The London Zoo is Counting Animals One by One

Over 300 species live in the zoo and the annual census is no easy task.


The London Zoo is Counting Animals One by One | Over 300 species live in the zoo and the annual census is no easy task.

 The yearly census at the London Zoo, also known as the annual stocktake, takes place every January. While some animals are easy to count, like lions, tigers, and bears, others like ants are much harder.

The census is important because the numbers can change every year due to new arrivals, reported ITV. In 2023, a new two-toed sloth was born and 17 tropical bird chicks were hatched. The zoo is the home of 300 different species.

“The counting takes several days,” Dan Simmonds, operations manager of the Zoological Society of London told ITV. “The zookeeper's are very busy. We count the animals every single day. This formal process of looking at every single animal does take some time.”

How do you count animals?

While ants have to be counted in colonies, other species have to be counted one by one. Jessica Fryer, a zookeeper that is in charge of counting penguins, has a much harder job. There are 74 Humboldt penguins at the zoo.

Fryer told ITV, “The easiest way to count them is when they are having their breakfast. We have a tick sheet, which we tick off every time we see our penguins.” All of the penguins have their own wing band with different colored beads so that they can be identified even if they are swimming in the pool instead of lining up.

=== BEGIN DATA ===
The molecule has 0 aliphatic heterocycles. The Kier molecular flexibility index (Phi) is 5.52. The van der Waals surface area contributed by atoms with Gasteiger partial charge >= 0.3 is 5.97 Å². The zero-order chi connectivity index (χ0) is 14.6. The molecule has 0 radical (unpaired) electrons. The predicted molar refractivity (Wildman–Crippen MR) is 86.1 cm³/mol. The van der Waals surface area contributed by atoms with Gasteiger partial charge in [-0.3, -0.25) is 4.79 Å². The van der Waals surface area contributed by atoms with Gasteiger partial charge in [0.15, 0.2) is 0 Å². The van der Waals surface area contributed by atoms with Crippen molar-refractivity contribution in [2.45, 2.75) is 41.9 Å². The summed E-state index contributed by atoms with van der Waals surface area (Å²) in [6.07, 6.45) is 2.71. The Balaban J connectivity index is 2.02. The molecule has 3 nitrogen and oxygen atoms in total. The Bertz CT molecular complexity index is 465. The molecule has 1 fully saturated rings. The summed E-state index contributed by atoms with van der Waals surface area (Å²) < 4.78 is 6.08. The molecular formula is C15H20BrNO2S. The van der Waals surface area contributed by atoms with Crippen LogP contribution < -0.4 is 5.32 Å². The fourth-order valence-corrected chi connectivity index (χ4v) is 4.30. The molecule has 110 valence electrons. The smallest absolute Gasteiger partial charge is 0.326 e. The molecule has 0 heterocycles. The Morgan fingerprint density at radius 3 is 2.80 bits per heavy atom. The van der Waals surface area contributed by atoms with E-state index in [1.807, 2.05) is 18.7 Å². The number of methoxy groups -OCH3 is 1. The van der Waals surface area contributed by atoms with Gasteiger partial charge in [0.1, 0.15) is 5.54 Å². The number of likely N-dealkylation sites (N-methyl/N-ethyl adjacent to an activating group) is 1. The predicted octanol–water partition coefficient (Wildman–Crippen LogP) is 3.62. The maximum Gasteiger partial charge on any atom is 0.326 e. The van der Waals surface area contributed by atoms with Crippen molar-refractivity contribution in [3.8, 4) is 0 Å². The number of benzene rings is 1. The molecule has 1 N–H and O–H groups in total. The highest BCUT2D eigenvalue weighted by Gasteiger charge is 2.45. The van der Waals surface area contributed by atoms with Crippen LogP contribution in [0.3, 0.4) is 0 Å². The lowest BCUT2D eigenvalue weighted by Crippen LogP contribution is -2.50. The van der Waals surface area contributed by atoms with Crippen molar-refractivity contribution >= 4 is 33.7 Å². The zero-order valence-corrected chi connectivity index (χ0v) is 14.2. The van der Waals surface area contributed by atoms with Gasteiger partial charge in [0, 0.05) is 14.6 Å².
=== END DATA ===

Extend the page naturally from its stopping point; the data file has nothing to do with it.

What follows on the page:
Other animals, like the Sumatran tiger cubs Crispin and Zac, grabbed the register in their enclosure and played with it like a toy, according to the news release. Different zookeepers were responsible for counting all the other animals, large and small.

Sumatran tiger Zac plays with a stocktake sign.

 (DLipinski / Zoological Society of London)

Why take a census?

The census of the approximate 14,000 animals, some of which are critically endangered in the wild,  will be shared on a global database  called Species 360 with other zoos and conservation organizations, according to a news release from the zoo. The count is part of the annual license requirement.

The London zoo is part of ZSL, a conservation nonprofit that works to protect and restore wildlife. By providing a home to endangered species that are extinct in the wild, the zoo contributes to conservation efforts through its breeding programs and veterinary research.

Giant Galapagos tortoises are counted at London Zoo by Kim Carter.

 (DLipinski / Zoological Society of London)